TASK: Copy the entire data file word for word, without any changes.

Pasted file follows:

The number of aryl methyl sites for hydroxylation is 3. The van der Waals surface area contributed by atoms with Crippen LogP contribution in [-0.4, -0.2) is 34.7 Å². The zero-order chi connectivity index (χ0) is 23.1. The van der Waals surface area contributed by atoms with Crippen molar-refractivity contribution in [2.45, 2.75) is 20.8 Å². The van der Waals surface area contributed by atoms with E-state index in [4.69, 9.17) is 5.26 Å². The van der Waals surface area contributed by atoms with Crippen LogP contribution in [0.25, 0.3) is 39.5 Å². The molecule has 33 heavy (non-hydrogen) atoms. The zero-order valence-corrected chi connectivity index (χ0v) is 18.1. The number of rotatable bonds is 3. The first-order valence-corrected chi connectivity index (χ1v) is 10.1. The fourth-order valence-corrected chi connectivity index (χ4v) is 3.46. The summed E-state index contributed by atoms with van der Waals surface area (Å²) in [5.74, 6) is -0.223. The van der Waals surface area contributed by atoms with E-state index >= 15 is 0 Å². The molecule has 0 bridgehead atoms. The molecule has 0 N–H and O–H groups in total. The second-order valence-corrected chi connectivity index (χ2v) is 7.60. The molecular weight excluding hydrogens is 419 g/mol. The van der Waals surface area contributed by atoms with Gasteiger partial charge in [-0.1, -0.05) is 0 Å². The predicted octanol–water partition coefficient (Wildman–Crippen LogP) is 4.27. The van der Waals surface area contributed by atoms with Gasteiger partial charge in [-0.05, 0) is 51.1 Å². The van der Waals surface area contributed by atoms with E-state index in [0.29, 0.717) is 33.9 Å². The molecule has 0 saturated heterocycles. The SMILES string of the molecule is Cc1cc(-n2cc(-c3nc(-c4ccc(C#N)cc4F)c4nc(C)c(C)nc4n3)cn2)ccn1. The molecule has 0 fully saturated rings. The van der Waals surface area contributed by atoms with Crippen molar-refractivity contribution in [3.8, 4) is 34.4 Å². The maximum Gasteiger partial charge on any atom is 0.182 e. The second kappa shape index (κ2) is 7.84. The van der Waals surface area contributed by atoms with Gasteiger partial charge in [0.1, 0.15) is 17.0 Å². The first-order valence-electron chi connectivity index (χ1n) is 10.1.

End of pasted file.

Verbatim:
The number of aryl methyl sites for hydroxylation is 3. The van der Waals surface area contributed by atoms with Crippen LogP contribution in [-0.4, -0.2) is 34.7 Å². The zero-order chi connectivity index (χ0) is 23.1. The van der Waals surface area contributed by atoms with Crippen molar-refractivity contribution in [2.45, 2.75) is 20.8 Å². The van der Waals surface area contributed by atoms with E-state index in [4.69, 9.17) is 5.26 Å². The van der Waals surface area contributed by atoms with Crippen LogP contribution in [0.25, 0.3) is 39.5 Å². The molecule has 33 heavy (non-hydrogen) atoms. The zero-order valence-corrected chi connectivity index (χ0v) is 18.1. The number of rotatable bonds is 3. The first-order valence-corrected chi connectivity index (χ1v) is 10.1. The fourth-order valence-corrected chi connectivity index (χ4v) is 3.46. The summed E-state index contributed by atoms with van der Waals surface area (Å²) in [5.74, 6) is -0.223. The van der Waals surface area contributed by atoms with E-state index >= 15 is 0 Å². The molecule has 0 bridgehead atoms. The molecule has 0 N–H and O–H groups in total. The second-order valence-corrected chi connectivity index (χ2v) is 7.60. The molecular weight excluding hydrogens is 419 g/mol. The van der Waals surface area contributed by atoms with Gasteiger partial charge in [-0.1, -0.05) is 0 Å². The predicted octanol–water partition coefficient (Wildman–Crippen LogP) is 4.27. The van der Waals surface area contributed by atoms with Gasteiger partial charge in [-0.05, 0) is 51.1 Å². The van der Waals surface area contributed by atoms with E-state index in [0.29, 0.717) is 33.9 Å². The molecule has 0 saturated heterocycles. The SMILES string of the molecule is Cc1cc(-n2cc(-c3nc(-c4ccc(C#N)cc4F)c4nc(C)c(C)nc4n3)cn2)ccn1. The molecule has 0 fully saturated rings. The van der Waals surface area contributed by atoms with Crippen molar-refractivity contribution in [3.8, 4) is 34.4 Å². The maximum Gasteiger partial charge on any atom is 0.182 e. The second kappa shape index (κ2) is 7.84. The van der Waals surface area contributed by atoms with Gasteiger partial charge in [0.1, 0.15) is 17.0 Å². The first-order valence-electron chi connectivity index (χ1n) is 10.1.